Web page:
“This whole IMDB thing started at the ageism panel you did here in August!!!!!” That excited note landed in my in-box shortly before my keynote at Deal With It, a women’s conference sponsored by the Motion Picture and Television Fund on September 25th—in style at the Beverly Hills Montage Hotel, I might add. The note came from one of the organizers and referred to California law AB 1687, which had passed the day before. The legislation requires certain entertainment sites, like IMDb, to remove an actor’s age or birthday upon request, or not to post it in the first place. The law, said SAG-AFTRA President Gabrielle Carteris, “will help prevent age discrimination in film and television casting and hiring.”
No it won’t. As I responded to the organizer, “Unfortunately, it’s the wrong fight because it’s based on denial—it’s an online version of attempting to conceal your age. And it distracts from the underlying issue: the devaluation of actors who are no longer young.”
I incorporated that point into my talk—SAG-AFTRA supplied the tote bags, after all—and got my first standing ovation. But some of the attendees who came up to the stage right afterwards were really angry about it. “We have no choice,” they said. “We have families to support.” I get that, I really do. As I also said in the talk, concealing our age, just like dyeing our hair to cover the gray or freezing our faces with Botox, is a really successful strategy for remaining visible in a culture that tells us incessantly that older = ugly. Hollywood is the epicenter of that culture, and every day these women, especially those in the entertainment industry, face a double whammy: vicious ageism compounded by rampant sexism.
But this behavior is like a gay person attempting to pass for straight, or a person of color for white. Age denial isn’t good for us, because it turns a natural attribute—something about ourselves that we cannot change—into something shameful. It reinforces the deeply ageist idea that our present-day selves are inferior to our younger selves. Even more significantly, it gives a pass to the underlying discrimination that makes these behaviors necessary. It’s easier to put a bandaid over an issue than to confront it, but it gives prejudice a pass. Aging remains a toxic topic in Hollywood, which is why the big-name celebrities who pushed for the legislation kept their names out of the story. They’re still afraid—understandably—of being tarnished by association.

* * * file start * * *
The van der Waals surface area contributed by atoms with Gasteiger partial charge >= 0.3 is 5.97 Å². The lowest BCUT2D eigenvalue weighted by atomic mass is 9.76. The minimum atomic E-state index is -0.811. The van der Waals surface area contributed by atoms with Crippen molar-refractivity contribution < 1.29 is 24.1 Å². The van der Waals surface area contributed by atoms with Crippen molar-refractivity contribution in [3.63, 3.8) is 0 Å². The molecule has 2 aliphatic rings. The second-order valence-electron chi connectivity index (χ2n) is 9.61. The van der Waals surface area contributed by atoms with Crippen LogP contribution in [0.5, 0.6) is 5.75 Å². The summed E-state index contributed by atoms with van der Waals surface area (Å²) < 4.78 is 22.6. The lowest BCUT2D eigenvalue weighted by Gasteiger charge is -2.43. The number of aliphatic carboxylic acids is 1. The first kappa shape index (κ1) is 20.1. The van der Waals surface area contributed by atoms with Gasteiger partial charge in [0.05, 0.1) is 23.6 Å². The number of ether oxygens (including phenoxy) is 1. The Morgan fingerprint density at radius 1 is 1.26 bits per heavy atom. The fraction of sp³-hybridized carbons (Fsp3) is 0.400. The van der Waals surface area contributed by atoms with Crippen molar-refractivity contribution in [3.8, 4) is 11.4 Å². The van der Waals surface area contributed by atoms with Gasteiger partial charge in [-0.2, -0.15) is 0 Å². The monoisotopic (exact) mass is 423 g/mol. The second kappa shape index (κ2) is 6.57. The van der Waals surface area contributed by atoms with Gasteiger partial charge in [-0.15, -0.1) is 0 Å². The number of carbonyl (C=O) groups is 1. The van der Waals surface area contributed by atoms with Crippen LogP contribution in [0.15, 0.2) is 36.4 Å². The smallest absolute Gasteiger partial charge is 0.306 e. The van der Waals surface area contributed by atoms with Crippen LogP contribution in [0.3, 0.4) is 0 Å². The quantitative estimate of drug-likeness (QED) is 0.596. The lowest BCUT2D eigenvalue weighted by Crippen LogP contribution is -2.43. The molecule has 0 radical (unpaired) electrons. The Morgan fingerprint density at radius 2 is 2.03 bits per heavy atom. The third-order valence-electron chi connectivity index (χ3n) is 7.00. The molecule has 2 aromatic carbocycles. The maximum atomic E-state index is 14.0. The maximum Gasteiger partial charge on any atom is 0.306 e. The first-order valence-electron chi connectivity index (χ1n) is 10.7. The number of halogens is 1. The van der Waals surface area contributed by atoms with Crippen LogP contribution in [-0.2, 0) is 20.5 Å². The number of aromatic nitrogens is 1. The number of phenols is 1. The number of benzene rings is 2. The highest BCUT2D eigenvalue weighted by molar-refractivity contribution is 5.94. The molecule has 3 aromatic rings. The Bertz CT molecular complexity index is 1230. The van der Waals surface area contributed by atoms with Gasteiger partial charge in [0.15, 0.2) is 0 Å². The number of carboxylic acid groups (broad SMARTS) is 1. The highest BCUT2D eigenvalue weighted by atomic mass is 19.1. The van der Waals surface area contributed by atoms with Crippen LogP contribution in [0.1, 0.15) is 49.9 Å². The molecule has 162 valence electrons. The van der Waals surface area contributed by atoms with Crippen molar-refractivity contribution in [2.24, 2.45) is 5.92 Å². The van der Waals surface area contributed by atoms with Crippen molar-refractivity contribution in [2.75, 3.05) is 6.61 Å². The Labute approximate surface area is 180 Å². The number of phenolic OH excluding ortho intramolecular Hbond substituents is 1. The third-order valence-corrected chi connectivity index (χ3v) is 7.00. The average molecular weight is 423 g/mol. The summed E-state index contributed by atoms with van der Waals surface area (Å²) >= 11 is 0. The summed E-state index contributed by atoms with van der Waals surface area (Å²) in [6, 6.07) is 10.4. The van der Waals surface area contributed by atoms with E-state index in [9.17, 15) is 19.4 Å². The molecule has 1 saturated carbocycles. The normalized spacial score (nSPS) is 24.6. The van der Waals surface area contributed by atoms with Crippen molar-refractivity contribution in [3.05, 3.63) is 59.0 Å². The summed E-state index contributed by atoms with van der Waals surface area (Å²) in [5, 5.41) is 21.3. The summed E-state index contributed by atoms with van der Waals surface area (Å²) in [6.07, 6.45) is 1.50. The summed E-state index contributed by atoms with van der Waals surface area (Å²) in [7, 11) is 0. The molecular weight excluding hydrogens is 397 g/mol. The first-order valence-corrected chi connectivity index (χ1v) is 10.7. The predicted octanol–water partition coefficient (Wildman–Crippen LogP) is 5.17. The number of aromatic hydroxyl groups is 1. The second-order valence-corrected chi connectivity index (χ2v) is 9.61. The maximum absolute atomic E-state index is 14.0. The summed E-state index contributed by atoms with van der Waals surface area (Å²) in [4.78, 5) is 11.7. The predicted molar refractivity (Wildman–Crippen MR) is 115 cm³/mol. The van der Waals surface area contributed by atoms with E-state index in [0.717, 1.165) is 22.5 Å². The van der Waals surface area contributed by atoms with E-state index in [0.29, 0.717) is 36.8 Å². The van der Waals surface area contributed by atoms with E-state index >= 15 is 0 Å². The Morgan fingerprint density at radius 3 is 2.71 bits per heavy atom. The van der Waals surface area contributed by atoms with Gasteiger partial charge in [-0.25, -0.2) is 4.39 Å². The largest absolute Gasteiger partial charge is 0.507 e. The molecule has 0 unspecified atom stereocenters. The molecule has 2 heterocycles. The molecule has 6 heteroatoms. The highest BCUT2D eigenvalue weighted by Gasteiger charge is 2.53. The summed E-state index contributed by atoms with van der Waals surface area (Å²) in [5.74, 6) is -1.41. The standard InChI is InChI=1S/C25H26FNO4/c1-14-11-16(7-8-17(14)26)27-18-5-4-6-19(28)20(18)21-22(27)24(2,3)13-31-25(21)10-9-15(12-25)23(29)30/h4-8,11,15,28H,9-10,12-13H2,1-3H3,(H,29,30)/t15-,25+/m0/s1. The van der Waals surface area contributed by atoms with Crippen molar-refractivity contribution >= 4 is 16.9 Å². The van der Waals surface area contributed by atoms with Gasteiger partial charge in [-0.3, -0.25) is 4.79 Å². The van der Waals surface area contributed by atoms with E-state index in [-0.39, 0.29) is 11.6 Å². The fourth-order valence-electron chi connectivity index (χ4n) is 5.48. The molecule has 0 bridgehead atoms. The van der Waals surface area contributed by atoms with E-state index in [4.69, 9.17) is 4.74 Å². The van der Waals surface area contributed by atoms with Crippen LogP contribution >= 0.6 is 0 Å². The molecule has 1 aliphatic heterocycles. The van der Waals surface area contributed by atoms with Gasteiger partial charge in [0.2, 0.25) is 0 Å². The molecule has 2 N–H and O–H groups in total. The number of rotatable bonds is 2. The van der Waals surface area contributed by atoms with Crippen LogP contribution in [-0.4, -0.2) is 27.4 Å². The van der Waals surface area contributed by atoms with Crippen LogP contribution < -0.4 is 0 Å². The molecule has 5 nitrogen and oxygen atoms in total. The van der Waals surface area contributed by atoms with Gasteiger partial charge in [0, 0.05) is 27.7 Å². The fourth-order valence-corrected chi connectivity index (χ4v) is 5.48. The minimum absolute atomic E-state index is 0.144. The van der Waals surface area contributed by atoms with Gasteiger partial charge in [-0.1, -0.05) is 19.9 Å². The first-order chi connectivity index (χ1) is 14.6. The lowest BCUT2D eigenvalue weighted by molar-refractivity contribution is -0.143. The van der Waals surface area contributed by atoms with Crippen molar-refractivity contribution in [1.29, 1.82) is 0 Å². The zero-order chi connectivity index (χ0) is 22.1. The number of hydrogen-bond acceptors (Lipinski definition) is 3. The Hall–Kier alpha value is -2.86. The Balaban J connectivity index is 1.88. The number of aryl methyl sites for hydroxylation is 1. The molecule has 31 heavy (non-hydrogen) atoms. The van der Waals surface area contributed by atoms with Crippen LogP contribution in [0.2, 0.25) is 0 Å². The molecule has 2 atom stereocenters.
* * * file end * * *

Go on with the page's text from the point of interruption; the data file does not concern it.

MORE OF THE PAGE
It was gratifying when the organizer emailed back, “Oh right. Shit. You’re right.” I don’t know how much headway I made with those women, but I was glad to hear this the next day from filmmaker Robyn Rosenfeld, who co-produced the August panel: “I spoke to a few of the objectors re your IMDb comments and I had the chance to voice why it’s so important to look at it as the wrong argument—that age discrimination is a much larger issue than hiding/denying ones age on the Internet. I think they got it. In fact they ended up giving me their cards and wanted to learn about future panels on ageism.” That’s real progress. So is the fact that almost every woman who came up to buy a book afterwards volunteered her age. (No prompting from me.) One of them told me it was the first time in decades that she’d said how old she was.
“How did it feel?” I asked.
“It felt strange,” she replied—with a smile.
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